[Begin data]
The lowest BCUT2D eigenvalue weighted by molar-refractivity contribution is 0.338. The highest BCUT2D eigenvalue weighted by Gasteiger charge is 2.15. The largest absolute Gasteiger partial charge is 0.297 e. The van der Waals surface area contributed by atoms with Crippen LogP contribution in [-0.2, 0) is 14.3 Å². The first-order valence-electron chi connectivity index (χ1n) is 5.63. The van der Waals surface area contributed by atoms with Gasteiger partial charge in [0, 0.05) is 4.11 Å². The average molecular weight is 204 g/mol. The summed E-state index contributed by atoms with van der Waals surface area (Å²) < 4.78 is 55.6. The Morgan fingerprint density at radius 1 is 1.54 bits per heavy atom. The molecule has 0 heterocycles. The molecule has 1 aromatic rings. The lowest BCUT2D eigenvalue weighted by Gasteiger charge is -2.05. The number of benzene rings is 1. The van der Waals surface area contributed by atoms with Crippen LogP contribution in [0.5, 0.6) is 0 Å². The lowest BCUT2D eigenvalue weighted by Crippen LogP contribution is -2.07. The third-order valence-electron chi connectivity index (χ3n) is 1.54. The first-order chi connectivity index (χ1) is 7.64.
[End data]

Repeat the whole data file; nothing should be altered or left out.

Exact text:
The lowest BCUT2D eigenvalue weighted by molar-refractivity contribution is 0.338. The highest BCUT2D eigenvalue weighted by Gasteiger charge is 2.15. The largest absolute Gasteiger partial charge is 0.297 e. The van der Waals surface area contributed by atoms with Crippen LogP contribution in [-0.2, 0) is 14.3 Å². The first-order valence-electron chi connectivity index (χ1n) is 5.63. The van der Waals surface area contributed by atoms with Gasteiger partial charge in [0, 0.05) is 4.11 Å². The average molecular weight is 204 g/mol. The summed E-state index contributed by atoms with van der Waals surface area (Å²) < 4.78 is 55.6. The Morgan fingerprint density at radius 1 is 1.54 bits per heavy atom. The molecule has 0 heterocycles. The molecule has 1 aromatic rings. The lowest BCUT2D eigenvalue weighted by Gasteiger charge is -2.05. The number of benzene rings is 1. The van der Waals surface area contributed by atoms with Crippen LogP contribution in [0.5, 0.6) is 0 Å². The lowest BCUT2D eigenvalue weighted by Crippen LogP contribution is -2.07. The third-order valence-electron chi connectivity index (χ3n) is 1.54. The first-order chi connectivity index (χ1) is 7.64.